The Waterside Inn holds an historic place in British culinary history. Opened in September 1972 by Michel Roux, it gained a Michelin star in the brand-new Michelin UK guide in 1974, a second in 1977 and the ultimate third star in 1985, which it has retained ever since. The original Roux Brothers property, Le Gavroche, opened in 1967, with Albert staying there while Michel opened up The Waterside Inn in Bray. Le Gavroche also gained its first star in 1974, its second in 1977 and a third in 1982, beating the Waterside to the final hurdle by three years. However Le Gavroche dropped its third star in 1993, but the Waterside Inn has never faltered in the Michelin stakes.
In 2002 the Waterside Inn saw a transition in the kitchen from Michel to his son Alain Roux, in the same way that Albert Roux handed over the reins of Le Gavroche to Michel Roux Junior. Both The Waterside Inn and Le Gavroche kitchens have both seen a long line of influential British chefs learn their trade. It is hardly an exaggeration to say that the Roux brothers put modern British cuisine on the map.
The setting at the edge of the water in Bray is exquisite, with a weeping willow and a pier at which boats can tie up. The dining room and a new private function room look out over the river. There is a little riverside gazebo for drinks. The dining room is formal and traditional, with impeccably ironed linen tablecloths; there is even a duck press. The building itself was formerly a pub before its transformation into the current property.
The tasting menu here was at the time of writing priced at £160 a head, and there was a full a la carte selection as an alternative (starters were £30 to £37, fish courses £58 to £60, main courses £50 to £57.50, vegetable side dishes £9 - £12 and desserts £31 to £41, with cheese at £31 and coffee with mignardise at £12.50. The wine list is extensive and very French. There was the odd modestly priced bottle, but in general the list ranges through the classical growers of the established French vinous regions, with mark-ups that cannot be described as kind. Sample labels were Weinbach Pinot Blanc reserve 2013 at £75 for a bottle that you can pick up in a shop for £14, Mellot Chatellenie 2015 at £54 compared to its list price of £18, and Guigal Brune et Blonde 2010 at £159 for a wine that will set you back £41 in a shop. If you have the means then there is plenty of choice to splurge, with Chateau d’Ampuis Guigal 2003 at £330 for a bottle that retails at £96, and Leoville Barton 2000 at £397 compared to a current market price of £112.
After some very enjoyable gougere nibbles, the first formal starter of the meal was scallop discs topped with Oscietra caviar and a lemon oyster sauce with oyster leaf, and a slice of smoked salmon. This was perfectly pleasant, and the salmon was apparently smoked in-house, but it was hard to get excited over this dish. The scallops were fine but far from exceptional (15/20). As an aside, it seemed like a peculiarly small portion as part of a four-course menu.
Next was turbot from a medium sized fish that was accurately cooked, served with croutons, a sauce of grapes/raisins and a few green vegetables. The sauce, pink in colour, was essentially a variant of Hollandaise cut with verjus (unripe grapes), and had a sweet tinge that for me did not work very well with the fish. Surely a more classical accompaniment would have been a better idea? (15/20 at best).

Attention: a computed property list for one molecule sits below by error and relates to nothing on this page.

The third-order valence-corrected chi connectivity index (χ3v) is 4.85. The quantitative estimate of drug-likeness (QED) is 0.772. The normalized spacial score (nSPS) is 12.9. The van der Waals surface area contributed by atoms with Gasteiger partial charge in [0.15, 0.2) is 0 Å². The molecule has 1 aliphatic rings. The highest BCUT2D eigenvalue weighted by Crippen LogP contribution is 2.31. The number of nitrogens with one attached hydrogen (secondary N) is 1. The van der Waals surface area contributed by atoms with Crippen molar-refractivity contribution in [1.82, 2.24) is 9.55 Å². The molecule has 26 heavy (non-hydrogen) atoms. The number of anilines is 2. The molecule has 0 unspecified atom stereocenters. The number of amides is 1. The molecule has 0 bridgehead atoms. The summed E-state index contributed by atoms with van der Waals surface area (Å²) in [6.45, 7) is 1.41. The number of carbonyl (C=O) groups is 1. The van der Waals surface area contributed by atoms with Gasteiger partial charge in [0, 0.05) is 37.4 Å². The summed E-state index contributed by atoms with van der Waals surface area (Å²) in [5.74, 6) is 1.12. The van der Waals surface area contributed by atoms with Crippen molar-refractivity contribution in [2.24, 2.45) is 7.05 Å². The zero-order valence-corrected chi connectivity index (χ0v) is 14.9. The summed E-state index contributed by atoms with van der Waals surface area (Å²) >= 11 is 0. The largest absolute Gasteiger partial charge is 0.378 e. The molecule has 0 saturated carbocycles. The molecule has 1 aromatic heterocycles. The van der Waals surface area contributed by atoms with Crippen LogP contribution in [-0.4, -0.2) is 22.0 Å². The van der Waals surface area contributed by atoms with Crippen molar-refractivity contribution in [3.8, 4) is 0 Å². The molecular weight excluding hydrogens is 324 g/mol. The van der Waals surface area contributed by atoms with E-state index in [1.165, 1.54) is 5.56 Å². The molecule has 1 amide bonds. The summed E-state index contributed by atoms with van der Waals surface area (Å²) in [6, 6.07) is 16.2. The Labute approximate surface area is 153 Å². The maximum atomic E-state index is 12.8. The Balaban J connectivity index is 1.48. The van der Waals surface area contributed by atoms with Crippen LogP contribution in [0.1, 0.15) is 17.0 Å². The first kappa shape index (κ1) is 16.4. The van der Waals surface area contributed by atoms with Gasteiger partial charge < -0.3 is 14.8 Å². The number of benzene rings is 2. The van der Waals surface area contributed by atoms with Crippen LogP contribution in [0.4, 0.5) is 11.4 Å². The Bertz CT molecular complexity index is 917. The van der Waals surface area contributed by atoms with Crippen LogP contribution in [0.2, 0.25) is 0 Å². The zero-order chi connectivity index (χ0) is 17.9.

The highlight of this meal was a main course of venison Wellington. This featured roe deer loin with a mushroom duxelle surrounded by pastry and accompanied by blackcurrants and a sauce of the cooking juices, Hermitage wine and blackcurrant vinegar, accompanied by broccoli florets. This was a lovely dish, the venison precisely cooked and having excellent flavour, the pastry light and the blackcurrants providing balancing acidity (easily 18/20).
Desserts have traditionally been the strong suit of this restaurant, but today the trio of miniature desserts were merely enjoyable. A little rum baba with pineapple was moist and had a pleasant kick of rum, praline crème brulee was capably made and a blackcurrant macaron was nice. However this was a capable dessert, but hardly something out of the top drawer. I don’t think the pastry sections at, say, Pic or Ambroise will be quaking in their boots based on this showing (17/20).
Service was impeccable, the staff friendly and well drilled. The bill came to £140 a head on this occasion, as part of a private function. If you had three courses and coffee and shared a modest bottle of wine you would struggle to escape for less than about £180, and the bill could easily be higher. The Waterside Inn has many positive aspects: the glorious setting, the flawless service, the appealing menu of classical dishes, just the kind of food that I enjoy. However the cooking these days seems to me to be merely good rather than thrilling. If I compare this meal to, say, my recent meals at The Ritz, which serves a quite similar style of food, I would say that the latter had the edge. Yet until September 2016 The Ritz had no Michelin stars and The Waterside Inn has three. For what it is worth, The Good Food Guide rates The Waterside 26th in the UK, which differs significantly from Michelin’s view that it is in the top four. Ignoring the rating, which is after all an issue for Michelin and its conscience rather than the Waterside, the main issue to me seems to be value for money. The best dishes, such as the venison Wellington today, are lovely, but my last few meals here have struggled to maintain consistent excellence throughout the meal. This is problematic given the quite considerable price point. No one doubts the contribution that The Waterside Inn has made to British cuisine, but for me it needs to raise its culinary level given its high profile and prices, and to truly compete with the very top restaurants in France.
Further reviews: 09th May 2010